John Law: A Scottish Adventurer of the Eighteenth Century

Written by James Buchan
Review by Lucinda Byatt

James Buchan has written an erudite and highly readable life of John Law, the son of a master goldsmith in Edinburgh. He moved to London, but at barely 24, he was tried for murder and forced to flee to Holland. Buchan conjectures that before leaving England, Law assumed the name George Seigneur to announce his marriage to Lady Katherine Knowles, although the ceremony never took place. Although a gambler, Law had the virtue of being loyal in love – and so was she.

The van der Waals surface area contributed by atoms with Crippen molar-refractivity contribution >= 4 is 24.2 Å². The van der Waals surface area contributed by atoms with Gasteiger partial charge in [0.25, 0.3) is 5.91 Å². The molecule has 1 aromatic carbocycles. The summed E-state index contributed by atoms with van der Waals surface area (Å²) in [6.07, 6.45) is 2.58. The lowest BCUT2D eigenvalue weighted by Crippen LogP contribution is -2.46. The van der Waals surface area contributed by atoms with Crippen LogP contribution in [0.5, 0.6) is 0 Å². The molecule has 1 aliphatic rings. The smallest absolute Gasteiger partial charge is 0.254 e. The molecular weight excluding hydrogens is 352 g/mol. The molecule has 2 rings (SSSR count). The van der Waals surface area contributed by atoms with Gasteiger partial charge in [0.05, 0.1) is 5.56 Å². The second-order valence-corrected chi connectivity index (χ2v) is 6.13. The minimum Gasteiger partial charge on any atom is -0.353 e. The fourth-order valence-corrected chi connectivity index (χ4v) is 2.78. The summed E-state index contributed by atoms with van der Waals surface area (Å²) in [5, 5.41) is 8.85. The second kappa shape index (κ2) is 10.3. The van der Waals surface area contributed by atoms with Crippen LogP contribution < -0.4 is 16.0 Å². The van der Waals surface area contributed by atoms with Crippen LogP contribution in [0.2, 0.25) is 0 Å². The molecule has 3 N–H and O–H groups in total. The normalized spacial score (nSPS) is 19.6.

Buchan’s book teems with extraordinary detail about his contemporaries, Parisian life under the regency of Duc d’Orléans, the Banque Générale Law founded in 1717, and the boom-and-bust of the Mississippi Bubble, an investment scheme backed by the French royal bank that brought riches to some and ruin to many. New letters that confirm Law’s reputation as a financial innovator, “the coolest man in the world, who… speaks only in equations”, and also as a patron of art and music. After the drama of the summer of 1720, when the bubble burst, Law escaped to Venice where he died, almost penniless, in 1729. Buchan’s notable biography will be referred to for years as the essential account of this astonishing life.